By far the biggest of Quaker's acquisitions was Gatorade, a sports drink acquired with the purchase of Stokely-Van Camp in 1983. Gatorade became Quaker's largest single brand worldwide by the early 21st century, accounting for almost 40% of sales and operating income, and a more than 80% market share in the category. After Gatorade was spun off into a separate division in 1991, division head Peter Vitulli signed a deal to make basketball superstar Michael Jordan the brand's worldwide spokesman.

Misjudging Snapple

After Quaker's tremendous marketing success with Gatorade, analysts were aghast at the marketing debacle of Snapple, a New Age line of fruit juices and iced teas the company acquired in late 1994 for what was immediately perceived as too high a price-$1.7 billion. Prior to Quaker's purchase, Snapple had been a cult favorite, aided by the quirky use of Snapple employee Wendy Kaufman as the "Snapple lady" and of controversial radio personality Howard Stern in its advertising.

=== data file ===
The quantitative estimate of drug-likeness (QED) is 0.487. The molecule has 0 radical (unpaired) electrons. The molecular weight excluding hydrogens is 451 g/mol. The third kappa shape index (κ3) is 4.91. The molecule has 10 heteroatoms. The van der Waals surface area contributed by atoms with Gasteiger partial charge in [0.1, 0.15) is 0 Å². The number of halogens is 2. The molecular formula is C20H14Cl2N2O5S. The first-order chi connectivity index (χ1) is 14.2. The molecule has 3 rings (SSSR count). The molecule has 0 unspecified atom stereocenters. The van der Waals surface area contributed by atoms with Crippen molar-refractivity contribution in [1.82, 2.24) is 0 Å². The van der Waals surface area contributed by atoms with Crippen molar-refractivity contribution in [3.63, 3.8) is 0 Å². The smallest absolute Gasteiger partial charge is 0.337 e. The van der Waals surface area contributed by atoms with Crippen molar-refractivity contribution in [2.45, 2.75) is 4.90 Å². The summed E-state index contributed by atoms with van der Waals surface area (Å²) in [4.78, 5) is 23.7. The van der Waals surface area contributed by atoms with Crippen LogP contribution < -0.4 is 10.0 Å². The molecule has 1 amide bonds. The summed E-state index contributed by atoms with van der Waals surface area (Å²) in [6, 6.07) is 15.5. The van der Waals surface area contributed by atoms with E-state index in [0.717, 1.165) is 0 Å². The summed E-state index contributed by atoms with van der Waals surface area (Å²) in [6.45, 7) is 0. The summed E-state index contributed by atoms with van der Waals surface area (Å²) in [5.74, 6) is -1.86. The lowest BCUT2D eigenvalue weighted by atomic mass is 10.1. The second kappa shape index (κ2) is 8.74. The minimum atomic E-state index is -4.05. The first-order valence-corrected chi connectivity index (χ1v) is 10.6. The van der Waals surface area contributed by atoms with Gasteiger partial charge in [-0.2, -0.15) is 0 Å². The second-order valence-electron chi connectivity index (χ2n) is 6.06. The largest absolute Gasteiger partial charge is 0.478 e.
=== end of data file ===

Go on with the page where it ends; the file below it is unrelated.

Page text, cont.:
Quaker's first act after the acquisition was to drop both of them. Quaker took its marketing and distribution formula for Gatorade and applied it to Snapple with dismal results. By mid-1996, Quaker had fired the New York ad agency of Kirshenbaum Bond & Partners, which sought to position Snapple against soft drinks Coca-Cola and Pepsi Cola and switched the account to Foote, Cone & Belding. FCB kicked off a $40 million media spending and sampling effort to get people to try Snapple, with the tagline, "Spread the good taste all over the place." The campaign failed and in 1997 Quaker sold Snapple to Triarc Cos. for a fire-sale price of $300 million.